Wednesday, June 16, 2004

Putting words in our mouths

So yesterday I was at my son's school and the nurse came up to me, amused, and said she guessed we were expecting a cold summer this year. When I looked at her blankly, she related a little story my son had told her: "My dad said I could get a new computer when it snows in July." She chuckled and clearly seemed to think it was very clever of my husband to have found such a witty way to turn down our son's technology request.

Couple of problems, though: We already have three computers. My son rarely plays on them. He's never asked for a new one. And my husband has never turned him down, wittily or otherwise. The subject of snow in July has never arisen.

I suspected that this was once again a case of my guy picking up blocks of dialog from TV shows and delivering them with such sincerity, in such appropriate ways, that folks naturally assume he's telling a true tale from his own life. And sure enough, that night, when I was watching an "Arthur" re-run with him, what did Binky Barnes say but, "Are we expecting a cold summer? My dad said I could get a new computer when it snows in July."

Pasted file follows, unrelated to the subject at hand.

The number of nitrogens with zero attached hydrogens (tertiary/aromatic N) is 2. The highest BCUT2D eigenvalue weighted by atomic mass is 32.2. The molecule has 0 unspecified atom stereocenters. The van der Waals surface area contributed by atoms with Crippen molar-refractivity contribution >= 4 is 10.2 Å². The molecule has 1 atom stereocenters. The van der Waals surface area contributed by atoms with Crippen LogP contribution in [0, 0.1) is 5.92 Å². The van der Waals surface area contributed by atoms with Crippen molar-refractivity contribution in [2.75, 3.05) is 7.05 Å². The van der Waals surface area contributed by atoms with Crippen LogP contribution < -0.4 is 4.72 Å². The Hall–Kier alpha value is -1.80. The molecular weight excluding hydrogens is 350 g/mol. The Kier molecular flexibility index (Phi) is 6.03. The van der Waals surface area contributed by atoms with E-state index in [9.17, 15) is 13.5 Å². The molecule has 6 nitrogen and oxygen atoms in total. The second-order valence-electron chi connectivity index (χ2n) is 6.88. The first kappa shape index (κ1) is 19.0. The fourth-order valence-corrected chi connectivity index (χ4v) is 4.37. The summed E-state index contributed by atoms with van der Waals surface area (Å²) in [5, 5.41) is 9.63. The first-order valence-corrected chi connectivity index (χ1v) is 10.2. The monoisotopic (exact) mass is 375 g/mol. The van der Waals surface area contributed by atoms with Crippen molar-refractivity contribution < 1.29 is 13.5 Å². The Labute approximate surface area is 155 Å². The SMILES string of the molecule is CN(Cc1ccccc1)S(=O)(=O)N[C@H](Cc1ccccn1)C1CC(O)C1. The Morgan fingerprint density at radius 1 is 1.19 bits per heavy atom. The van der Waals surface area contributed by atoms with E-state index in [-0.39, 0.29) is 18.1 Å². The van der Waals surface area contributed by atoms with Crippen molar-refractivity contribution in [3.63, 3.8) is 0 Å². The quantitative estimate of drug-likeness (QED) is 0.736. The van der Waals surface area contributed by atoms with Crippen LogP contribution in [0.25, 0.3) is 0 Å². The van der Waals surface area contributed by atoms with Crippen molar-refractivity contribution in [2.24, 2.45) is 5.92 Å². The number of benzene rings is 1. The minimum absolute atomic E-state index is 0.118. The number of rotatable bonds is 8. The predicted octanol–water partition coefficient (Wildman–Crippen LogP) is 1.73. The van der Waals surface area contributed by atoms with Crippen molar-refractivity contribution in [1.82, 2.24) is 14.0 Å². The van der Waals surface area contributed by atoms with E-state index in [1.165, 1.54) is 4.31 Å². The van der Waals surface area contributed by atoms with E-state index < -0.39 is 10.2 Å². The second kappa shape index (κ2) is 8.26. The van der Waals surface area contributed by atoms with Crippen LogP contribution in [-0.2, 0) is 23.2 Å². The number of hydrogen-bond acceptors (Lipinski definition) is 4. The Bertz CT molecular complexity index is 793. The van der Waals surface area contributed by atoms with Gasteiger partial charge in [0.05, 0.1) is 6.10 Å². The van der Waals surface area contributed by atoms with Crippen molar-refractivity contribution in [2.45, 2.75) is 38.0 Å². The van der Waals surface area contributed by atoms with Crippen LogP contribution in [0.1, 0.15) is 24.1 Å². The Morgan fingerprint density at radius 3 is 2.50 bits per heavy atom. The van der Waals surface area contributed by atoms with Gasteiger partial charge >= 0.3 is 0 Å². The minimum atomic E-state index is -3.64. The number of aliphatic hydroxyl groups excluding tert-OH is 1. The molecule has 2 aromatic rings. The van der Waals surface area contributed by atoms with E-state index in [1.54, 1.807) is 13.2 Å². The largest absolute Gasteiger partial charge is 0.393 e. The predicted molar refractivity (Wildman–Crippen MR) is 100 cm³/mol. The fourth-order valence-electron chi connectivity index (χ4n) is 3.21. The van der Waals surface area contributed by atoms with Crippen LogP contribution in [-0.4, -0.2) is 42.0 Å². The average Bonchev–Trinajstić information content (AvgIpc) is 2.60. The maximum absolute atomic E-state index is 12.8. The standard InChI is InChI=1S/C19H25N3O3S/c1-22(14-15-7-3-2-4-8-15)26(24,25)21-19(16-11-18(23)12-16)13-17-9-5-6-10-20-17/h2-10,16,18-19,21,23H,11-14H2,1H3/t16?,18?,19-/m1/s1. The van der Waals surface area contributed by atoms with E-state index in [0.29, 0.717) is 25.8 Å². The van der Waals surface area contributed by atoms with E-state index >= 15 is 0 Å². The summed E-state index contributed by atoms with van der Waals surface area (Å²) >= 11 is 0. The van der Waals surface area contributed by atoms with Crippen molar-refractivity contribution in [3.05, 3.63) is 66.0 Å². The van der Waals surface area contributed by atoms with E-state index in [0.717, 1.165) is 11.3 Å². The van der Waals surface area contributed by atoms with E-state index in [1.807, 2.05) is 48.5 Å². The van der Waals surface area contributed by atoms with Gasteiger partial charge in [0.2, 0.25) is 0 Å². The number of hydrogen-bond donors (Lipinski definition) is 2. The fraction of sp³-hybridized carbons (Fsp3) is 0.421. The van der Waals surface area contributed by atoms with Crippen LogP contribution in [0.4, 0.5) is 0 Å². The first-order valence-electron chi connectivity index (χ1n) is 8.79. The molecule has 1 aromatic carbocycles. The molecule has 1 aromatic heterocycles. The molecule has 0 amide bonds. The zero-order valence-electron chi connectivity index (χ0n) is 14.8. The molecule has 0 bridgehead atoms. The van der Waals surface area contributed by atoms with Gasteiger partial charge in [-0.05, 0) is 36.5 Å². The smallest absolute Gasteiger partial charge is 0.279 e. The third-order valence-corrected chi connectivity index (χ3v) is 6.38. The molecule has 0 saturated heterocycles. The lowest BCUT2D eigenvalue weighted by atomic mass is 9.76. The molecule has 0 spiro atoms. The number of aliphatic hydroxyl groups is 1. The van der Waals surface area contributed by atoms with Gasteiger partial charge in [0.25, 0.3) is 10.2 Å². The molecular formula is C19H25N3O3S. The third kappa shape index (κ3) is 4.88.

Now, there's no real harm done if my son's telling anecdotes and school personnel are believing that his dad and I speak as though we have scriptwriters helping us. But it does make me worry a bit about what else he might be saying. Could he pick up a little block of dialog that would make us look cruel instead of clever? I'd better start screening his screen time more closely. And maybe I should start to doubt the anecdotes he tells me about his teachers.

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